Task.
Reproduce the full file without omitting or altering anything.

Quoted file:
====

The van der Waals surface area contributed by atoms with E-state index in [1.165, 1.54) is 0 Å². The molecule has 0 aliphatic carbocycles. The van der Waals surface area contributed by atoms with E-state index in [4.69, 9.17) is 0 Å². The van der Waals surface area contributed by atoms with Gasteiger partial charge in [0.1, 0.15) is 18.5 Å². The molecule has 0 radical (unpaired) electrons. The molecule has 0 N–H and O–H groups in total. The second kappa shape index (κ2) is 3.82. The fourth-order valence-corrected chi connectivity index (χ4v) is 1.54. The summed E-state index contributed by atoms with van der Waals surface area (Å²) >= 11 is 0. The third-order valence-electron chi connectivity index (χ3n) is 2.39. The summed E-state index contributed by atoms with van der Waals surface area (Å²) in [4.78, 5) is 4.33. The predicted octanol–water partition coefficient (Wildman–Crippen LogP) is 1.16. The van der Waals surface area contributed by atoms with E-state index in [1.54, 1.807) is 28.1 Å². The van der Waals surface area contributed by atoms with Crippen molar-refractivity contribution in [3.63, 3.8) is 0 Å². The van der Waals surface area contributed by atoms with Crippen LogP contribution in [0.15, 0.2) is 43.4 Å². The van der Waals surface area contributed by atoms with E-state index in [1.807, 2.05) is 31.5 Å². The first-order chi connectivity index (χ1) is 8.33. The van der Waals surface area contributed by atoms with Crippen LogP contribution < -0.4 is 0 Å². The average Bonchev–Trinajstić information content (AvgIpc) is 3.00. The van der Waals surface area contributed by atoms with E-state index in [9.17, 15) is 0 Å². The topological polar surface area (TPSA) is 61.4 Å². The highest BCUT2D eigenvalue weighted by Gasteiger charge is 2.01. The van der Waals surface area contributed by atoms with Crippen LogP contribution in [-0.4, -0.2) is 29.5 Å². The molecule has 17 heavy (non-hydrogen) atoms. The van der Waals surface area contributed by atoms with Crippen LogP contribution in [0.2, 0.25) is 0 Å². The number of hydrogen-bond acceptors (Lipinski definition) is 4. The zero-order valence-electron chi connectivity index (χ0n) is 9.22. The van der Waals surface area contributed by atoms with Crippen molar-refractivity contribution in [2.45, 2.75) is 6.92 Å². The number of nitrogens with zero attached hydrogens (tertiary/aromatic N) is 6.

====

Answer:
The van der Waals surface area contributed by atoms with E-state index in [1.165, 1.54) is 0 Å². The molecule has 0 aliphatic carbocycles. The van der Waals surface area contributed by atoms with E-state index in [4.69, 9.17) is 0 Å². The van der Waals surface area contributed by atoms with Gasteiger partial charge in [0.1, 0.15) is 18.5 Å². The molecule has 0 radical (unpaired) electrons. The molecule has 0 N–H and O–H groups in total. The second kappa shape index (κ2) is 3.82. The fourth-order valence-corrected chi connectivity index (χ4v) is 1.54. The summed E-state index contributed by atoms with van der Waals surface area (Å²) >= 11 is 0. The third-order valence-electron chi connectivity index (χ3n) is 2.39. The summed E-state index contributed by atoms with van der Waals surface area (Å²) in [4.78, 5) is 4.33. The predicted octanol–water partition coefficient (Wildman–Crippen LogP) is 1.16. The van der Waals surface area contributed by atoms with E-state index in [1.54, 1.807) is 28.1 Å². The van der Waals surface area contributed by atoms with Crippen molar-refractivity contribution in [3.63, 3.8) is 0 Å². The van der Waals surface area contributed by atoms with Crippen LogP contribution in [0.15, 0.2) is 43.4 Å². The van der Waals surface area contributed by atoms with E-state index in [1.807, 2.05) is 31.5 Å². The first-order chi connectivity index (χ1) is 8.33. The van der Waals surface area contributed by atoms with Crippen LogP contribution < -0.4 is 0 Å². The average Bonchev–Trinajstić information content (AvgIpc) is 3.00. The van der Waals surface area contributed by atoms with E-state index in [9.17, 15) is 0 Å². The topological polar surface area (TPSA) is 61.4 Å². The highest BCUT2D eigenvalue weighted by Gasteiger charge is 2.01. The van der Waals surface area contributed by atoms with Crippen LogP contribution in [-0.4, -0.2) is 29.5 Å². The molecule has 17 heavy (non-hydrogen) atoms. The van der Waals surface area contributed by atoms with Crippen LogP contribution in [0.2, 0.25) is 0 Å². The number of hydrogen-bond acceptors (Lipinski definition) is 4. The zero-order valence-electron chi connectivity index (χ0n) is 9.22. The van der Waals surface area contributed by atoms with Crippen molar-refractivity contribution in [2.45, 2.75) is 6.92 Å². The number of nitrogens with zero attached hydrogens (tertiary/aromatic N) is 6.